We determined the values of v SA , v TG , and v GNSS considering two different scenarios, as presented in Table 2. In the first scenario, we considered the maximum time periods for the time series. Here, the satellite altimetry data time series comprises the time period from 1992 to 2017 (OpenADB/DGFI version 33), the tide gauge series comprises the time period from 2002 to 2015 (in this period, there is no indication of change in the source reference of the observations), and the GNSS data series comprises the period from 2007 to 2019 (the Imbituba GNSS station started operating in 2007). In the second scenario, we chose to delimit all time series to September 2007 until December 2015, as this time interval comprises the largest coincident time series of tide gauge, satellite altimetry, and GNSS observations. The overlap between tide gauge and satellite altimetry time series, as presented in Table 2, follows the criteria in Ray et al. (2010Ray, R. D., B. Beckley, D. and Lemoine, F. G. 2010. Vertical crustal motion derived from satellite altimetry and tide gauges, and comparisons with DORIS measurements. Advances in Space Research 45 (12), pp. 1510-1522. DOI: 10. 1016/j.asr.2010.02.020.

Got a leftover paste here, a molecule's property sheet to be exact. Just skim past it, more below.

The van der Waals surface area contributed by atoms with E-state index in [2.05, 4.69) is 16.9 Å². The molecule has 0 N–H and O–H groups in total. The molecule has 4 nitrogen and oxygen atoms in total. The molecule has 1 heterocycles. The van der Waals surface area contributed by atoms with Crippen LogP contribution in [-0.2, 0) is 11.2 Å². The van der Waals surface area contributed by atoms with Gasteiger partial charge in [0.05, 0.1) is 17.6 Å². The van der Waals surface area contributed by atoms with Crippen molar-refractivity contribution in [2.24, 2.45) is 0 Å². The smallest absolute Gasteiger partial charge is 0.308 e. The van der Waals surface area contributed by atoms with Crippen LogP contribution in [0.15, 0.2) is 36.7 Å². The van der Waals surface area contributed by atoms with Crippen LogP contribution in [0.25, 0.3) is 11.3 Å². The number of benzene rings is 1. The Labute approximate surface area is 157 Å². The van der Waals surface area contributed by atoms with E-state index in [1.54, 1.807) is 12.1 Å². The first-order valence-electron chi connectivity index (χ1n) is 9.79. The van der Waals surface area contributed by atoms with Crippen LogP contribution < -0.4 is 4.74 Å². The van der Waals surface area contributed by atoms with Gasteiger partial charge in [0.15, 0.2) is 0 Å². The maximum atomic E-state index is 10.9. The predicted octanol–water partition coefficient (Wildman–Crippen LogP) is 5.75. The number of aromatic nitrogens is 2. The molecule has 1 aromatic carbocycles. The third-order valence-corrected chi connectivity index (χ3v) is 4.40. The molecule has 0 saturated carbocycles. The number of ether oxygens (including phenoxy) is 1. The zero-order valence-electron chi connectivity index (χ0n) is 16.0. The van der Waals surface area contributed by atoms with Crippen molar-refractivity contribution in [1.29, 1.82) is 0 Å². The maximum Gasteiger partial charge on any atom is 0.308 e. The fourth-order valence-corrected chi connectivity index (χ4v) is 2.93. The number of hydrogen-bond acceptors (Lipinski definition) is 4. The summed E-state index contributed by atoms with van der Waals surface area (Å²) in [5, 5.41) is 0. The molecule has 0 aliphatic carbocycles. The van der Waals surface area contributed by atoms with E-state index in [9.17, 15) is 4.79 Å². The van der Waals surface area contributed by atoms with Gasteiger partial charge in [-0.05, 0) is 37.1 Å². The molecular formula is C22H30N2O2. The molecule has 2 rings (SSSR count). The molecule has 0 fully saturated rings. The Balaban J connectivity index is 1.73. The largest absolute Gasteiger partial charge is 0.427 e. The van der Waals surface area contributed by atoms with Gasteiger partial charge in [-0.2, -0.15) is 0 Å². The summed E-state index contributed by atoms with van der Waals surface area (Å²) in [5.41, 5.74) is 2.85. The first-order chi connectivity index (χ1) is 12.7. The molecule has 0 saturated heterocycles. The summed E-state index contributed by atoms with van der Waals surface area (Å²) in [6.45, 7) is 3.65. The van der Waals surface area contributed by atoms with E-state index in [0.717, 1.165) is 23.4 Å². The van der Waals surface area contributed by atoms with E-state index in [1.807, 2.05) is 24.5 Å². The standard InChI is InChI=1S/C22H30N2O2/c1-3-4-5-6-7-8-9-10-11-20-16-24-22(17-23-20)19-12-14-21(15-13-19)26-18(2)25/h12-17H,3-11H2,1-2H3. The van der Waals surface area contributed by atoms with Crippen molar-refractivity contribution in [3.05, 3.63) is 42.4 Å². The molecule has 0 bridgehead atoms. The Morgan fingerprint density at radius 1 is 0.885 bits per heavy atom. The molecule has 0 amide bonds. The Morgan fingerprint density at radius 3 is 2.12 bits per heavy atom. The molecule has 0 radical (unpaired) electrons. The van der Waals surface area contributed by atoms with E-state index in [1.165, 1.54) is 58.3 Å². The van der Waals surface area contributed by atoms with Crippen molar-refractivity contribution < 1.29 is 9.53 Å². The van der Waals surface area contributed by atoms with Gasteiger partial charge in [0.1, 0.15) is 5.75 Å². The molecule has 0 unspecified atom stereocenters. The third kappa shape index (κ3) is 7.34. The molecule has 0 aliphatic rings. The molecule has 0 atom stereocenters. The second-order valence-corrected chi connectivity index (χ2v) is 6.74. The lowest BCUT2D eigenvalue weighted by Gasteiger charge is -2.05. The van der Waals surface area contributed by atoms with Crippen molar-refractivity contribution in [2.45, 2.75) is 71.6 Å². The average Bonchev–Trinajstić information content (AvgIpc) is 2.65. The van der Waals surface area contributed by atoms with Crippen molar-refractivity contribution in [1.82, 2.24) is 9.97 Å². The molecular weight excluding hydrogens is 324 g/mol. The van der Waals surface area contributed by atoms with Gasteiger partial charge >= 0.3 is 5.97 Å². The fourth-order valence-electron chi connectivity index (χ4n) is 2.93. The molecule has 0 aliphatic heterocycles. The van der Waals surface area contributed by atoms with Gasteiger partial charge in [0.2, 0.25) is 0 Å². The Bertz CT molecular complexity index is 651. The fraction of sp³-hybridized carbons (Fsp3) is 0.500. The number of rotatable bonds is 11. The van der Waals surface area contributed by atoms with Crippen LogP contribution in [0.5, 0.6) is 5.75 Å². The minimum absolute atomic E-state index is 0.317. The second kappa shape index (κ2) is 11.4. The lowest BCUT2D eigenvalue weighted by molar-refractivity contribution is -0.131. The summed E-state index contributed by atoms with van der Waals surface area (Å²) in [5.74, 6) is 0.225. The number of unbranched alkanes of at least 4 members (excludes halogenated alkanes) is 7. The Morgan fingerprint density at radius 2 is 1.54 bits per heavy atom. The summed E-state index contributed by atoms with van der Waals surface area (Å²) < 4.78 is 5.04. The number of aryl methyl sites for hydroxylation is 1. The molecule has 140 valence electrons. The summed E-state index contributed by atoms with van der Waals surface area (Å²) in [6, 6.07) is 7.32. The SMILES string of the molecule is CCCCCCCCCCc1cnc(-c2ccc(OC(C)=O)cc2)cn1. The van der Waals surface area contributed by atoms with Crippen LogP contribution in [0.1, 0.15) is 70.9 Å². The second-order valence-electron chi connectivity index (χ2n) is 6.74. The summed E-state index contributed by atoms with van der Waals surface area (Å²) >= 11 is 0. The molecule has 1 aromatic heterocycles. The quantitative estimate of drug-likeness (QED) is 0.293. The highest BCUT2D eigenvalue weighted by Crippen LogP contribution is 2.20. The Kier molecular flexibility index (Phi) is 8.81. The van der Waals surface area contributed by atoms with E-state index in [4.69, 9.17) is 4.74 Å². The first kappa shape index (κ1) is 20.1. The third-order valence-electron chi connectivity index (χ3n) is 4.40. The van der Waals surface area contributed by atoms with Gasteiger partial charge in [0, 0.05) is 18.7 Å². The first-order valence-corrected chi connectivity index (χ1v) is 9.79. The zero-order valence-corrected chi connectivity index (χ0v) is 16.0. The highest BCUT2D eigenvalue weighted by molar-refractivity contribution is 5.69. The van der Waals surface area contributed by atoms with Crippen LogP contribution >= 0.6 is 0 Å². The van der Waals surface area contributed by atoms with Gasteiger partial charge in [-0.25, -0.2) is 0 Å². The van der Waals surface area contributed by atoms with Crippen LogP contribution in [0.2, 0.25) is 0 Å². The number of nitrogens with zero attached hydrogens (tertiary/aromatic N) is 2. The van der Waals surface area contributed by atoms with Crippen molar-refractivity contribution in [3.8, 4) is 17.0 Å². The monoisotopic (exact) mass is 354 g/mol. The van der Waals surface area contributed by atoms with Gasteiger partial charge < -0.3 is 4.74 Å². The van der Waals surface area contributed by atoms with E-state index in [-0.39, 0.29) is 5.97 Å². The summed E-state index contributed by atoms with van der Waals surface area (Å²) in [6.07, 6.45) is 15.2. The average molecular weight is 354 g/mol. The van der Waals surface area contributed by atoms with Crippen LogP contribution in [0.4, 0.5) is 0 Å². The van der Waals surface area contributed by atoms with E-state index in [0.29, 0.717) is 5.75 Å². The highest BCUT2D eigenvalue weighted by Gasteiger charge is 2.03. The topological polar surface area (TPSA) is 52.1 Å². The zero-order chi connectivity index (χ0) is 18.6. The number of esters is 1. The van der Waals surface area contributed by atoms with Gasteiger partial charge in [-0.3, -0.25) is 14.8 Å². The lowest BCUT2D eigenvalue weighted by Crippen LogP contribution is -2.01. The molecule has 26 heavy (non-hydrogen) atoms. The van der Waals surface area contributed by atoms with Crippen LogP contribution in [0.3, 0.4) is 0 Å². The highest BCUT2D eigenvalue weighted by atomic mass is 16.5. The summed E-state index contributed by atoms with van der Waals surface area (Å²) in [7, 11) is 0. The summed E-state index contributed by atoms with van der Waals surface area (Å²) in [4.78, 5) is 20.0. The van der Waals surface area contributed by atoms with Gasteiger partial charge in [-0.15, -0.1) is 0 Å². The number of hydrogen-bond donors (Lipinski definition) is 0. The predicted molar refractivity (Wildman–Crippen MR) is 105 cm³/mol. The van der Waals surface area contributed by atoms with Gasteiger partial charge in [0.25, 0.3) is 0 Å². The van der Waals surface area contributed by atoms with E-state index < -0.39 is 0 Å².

https://doi.org/10. 1016/j.asr.2010.02.0...
), which calls for an overlap of at least five years of data.

Table 2:
Time intervals.

3. Results

As seen earlier, we correlated the tide gauge data with each SSH cell along the tracks of the TOPEX/Poseidon, JASON 1, 2, and 3. Thus, considering a 500 km radius from the tide gauge, we demarcated 363 cells along tracks 0050, 0076, 0152, 0163, 0228, and 0239.

Figure 2 presents the variation in the value of the correlation coefficient established between the tide gauge data time series and the SSH time series for the period from 2002 to 2015 in each cell. The correlations get higher as the cells get closer to the tide gauge. We observed the highest correlations in the cells located in track 0163.